After the three weekend launches, and Starlink Group 6-29 marking SpaceX’s 88th launch of 2023, for the first time all year, the company is on track to reach its 100-launch goal. Since the start of September, the company has flown a total of 27 times (with this launch marking 28), highlighting the even higher cadence in the second half of 2023 compared to the first. With this increase, SpaceX is currently scheduled to just meet its 100-launch goal.

This unprecedented cadence has seen SpaceX having just under 50% of orbital launches this year (86 out of the 187, including this flight) — up from 33% of all orbital missions in 2023 (61 out of 186). In 2024, CEO Elon Musk has said that SpaceX is aiming to launch 12 times per month for a total of 144 times throughout the year.

To reach this ambitious goal, SpaceX has filed for Starlink missions that will be returning to the launch site, starting with an option on Starlink Group 6-35. This will allow teams to increase the cadence from SLC-40, whose largest bottleneck is drone ship availability. Additionally, now that the crew access arm has been fully installed on SLC-40’s tower, the pad turnaround will be decreased from roughly four to roughly three days.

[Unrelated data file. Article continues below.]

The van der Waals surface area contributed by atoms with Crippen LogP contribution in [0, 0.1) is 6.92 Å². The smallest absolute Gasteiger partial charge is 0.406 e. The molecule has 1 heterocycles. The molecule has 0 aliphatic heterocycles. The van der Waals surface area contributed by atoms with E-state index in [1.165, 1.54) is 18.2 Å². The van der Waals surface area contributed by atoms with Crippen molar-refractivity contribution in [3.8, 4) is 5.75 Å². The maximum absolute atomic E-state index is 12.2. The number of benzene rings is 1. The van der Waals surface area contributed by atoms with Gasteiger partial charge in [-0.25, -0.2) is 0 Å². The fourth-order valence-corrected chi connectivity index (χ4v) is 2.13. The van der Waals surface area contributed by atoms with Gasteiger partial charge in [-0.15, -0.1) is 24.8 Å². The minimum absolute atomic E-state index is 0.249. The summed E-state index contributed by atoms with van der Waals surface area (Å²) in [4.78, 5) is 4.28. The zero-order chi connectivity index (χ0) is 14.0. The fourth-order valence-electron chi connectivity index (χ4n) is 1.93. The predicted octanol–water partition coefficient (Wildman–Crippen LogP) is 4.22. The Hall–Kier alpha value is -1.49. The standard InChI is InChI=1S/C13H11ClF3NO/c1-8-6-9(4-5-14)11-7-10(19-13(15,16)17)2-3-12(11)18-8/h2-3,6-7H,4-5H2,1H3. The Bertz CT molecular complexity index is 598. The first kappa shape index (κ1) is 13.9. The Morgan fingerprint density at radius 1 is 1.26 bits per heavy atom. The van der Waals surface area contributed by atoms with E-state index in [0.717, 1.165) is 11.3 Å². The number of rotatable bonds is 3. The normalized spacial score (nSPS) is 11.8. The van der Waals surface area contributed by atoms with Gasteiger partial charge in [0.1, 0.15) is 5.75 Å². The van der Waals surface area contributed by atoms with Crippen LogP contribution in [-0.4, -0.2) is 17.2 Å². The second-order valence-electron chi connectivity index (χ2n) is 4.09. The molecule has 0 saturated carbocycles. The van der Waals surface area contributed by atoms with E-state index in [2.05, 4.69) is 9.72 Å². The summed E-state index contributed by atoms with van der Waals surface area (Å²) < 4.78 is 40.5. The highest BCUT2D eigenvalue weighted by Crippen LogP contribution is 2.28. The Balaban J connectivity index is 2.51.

On the other side of the United States, Vandenberg Space Force Base teams will also significantly reduce the turnaround of Space Launch Complex 4 East despite not replacing the transport erector with the newer “throw-back” design.

Chang Zheng 2D | SatNet test satellites

On Thursday, Nov. 23 ta 10:00 UTC, China successfully launched three SatNet test satellites into a low-Earth orbit. The Chang Zheng 2D took off from the LC-3 at the Xichange Satellite Launch Center, in China, marking the 12 CZ-2D launch of 2023. The three satellites are thought to be a test for the SatNet constellation, but few details are known.

Soyuz 2.1a | Bars-M n°5

Russian Space Force successfully launched the Bars-M payload into Sun-synchronous orbit on Nov. 25, at 20:58 UTC atop a Soyuz 2.1a. The Bars-M satellite is a surveillance satellite that will replace the Yantar-1KFT series.

The satellite will use its SVIT propulsion system to maneuver in orbit. The satellite features an electro-optical camera, which was developed and built by Leningrad Optical Mechanical Association. Additionally, the satellite has a dual laser altimeter, which delivers topographic imagery. The stereo imagers give a ground resolution of one meter.

Falcon 9 Block 5 | Starlink Group 6-30

On Monday, SpaceX successfully launched another 23 Starlink v2 Mini satellites into low-Earth orbit atop its Falcon 9. Booster B1062-17 lifted off at 11:20 PM EST on Nov. 27 (04:20 UTC on Nov. 28) from SLC-40. Following launch, the booster landed on A Shortfall of Gravitas, which will be stationed roughly 600 kilometers downrange. This marked the 175th consecutive booster landing.

(Lead image: Falcon 9 on SLC-40 with the new crew access arm ahead of O3b mPOWER. Credit: SpaceX)